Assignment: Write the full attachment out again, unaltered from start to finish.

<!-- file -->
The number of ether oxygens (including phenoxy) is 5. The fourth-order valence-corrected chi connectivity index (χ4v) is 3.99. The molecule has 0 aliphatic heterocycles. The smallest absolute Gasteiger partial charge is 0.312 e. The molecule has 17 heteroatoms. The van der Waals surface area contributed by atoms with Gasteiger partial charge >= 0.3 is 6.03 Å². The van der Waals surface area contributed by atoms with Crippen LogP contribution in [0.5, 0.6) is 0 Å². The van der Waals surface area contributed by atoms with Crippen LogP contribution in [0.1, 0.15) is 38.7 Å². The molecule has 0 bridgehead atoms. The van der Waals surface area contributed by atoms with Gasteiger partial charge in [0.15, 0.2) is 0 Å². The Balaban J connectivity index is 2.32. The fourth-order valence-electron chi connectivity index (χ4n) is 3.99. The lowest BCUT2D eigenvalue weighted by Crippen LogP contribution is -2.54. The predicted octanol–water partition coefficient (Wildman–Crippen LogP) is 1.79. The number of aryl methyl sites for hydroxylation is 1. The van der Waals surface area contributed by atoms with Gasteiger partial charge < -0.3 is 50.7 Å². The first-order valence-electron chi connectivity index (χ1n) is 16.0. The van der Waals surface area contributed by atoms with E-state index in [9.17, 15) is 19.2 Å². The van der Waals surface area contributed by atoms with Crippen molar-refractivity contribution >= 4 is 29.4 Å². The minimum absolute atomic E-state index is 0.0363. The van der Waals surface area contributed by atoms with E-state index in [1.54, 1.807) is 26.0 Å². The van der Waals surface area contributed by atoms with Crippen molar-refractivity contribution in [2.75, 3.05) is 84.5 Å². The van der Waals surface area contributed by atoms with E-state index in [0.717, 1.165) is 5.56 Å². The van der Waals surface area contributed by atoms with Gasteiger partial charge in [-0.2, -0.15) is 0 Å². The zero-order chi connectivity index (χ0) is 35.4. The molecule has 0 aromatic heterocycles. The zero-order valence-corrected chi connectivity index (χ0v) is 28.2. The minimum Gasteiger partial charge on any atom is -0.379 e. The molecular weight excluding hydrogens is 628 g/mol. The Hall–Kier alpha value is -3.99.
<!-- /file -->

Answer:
The number of ether oxygens (including phenoxy) is 5. The fourth-order valence-corrected chi connectivity index (χ4v) is 3.99. The molecule has 0 aliphatic heterocycles. The smallest absolute Gasteiger partial charge is 0.312 e. The molecule has 17 heteroatoms. The van der Waals surface area contributed by atoms with Gasteiger partial charge >= 0.3 is 6.03 Å². The van der Waals surface area contributed by atoms with Crippen LogP contribution in [0.5, 0.6) is 0 Å². The van der Waals surface area contributed by atoms with Crippen LogP contribution in [0.1, 0.15) is 38.7 Å². The molecule has 0 bridgehead atoms. The van der Waals surface area contributed by atoms with Gasteiger partial charge in [0.15, 0.2) is 0 Å². The Balaban J connectivity index is 2.32. The fourth-order valence-electron chi connectivity index (χ4n) is 3.99. The lowest BCUT2D eigenvalue weighted by Crippen LogP contribution is -2.54. The predicted octanol–water partition coefficient (Wildman–Crippen LogP) is 1.79. The number of aryl methyl sites for hydroxylation is 1. The van der Waals surface area contributed by atoms with Gasteiger partial charge < -0.3 is 50.7 Å². The first-order valence-electron chi connectivity index (χ1n) is 16.0. The van der Waals surface area contributed by atoms with E-state index in [9.17, 15) is 19.2 Å². The van der Waals surface area contributed by atoms with Crippen molar-refractivity contribution >= 4 is 29.4 Å². The minimum absolute atomic E-state index is 0.0363. The van der Waals surface area contributed by atoms with E-state index in [1.54, 1.807) is 26.0 Å². The van der Waals surface area contributed by atoms with Crippen molar-refractivity contribution in [2.75, 3.05) is 84.5 Å². The van der Waals surface area contributed by atoms with E-state index in [0.717, 1.165) is 5.56 Å². The van der Waals surface area contributed by atoms with Gasteiger partial charge in [-0.2, -0.15) is 0 Å². The zero-order chi connectivity index (χ0) is 35.4. The molecule has 0 aromatic heterocycles. The zero-order valence-corrected chi connectivity index (χ0v) is 28.2. The minimum Gasteiger partial charge on any atom is -0.379 e. The molecular weight excluding hydrogens is 628 g/mol. The Hall–Kier alpha value is -3.99.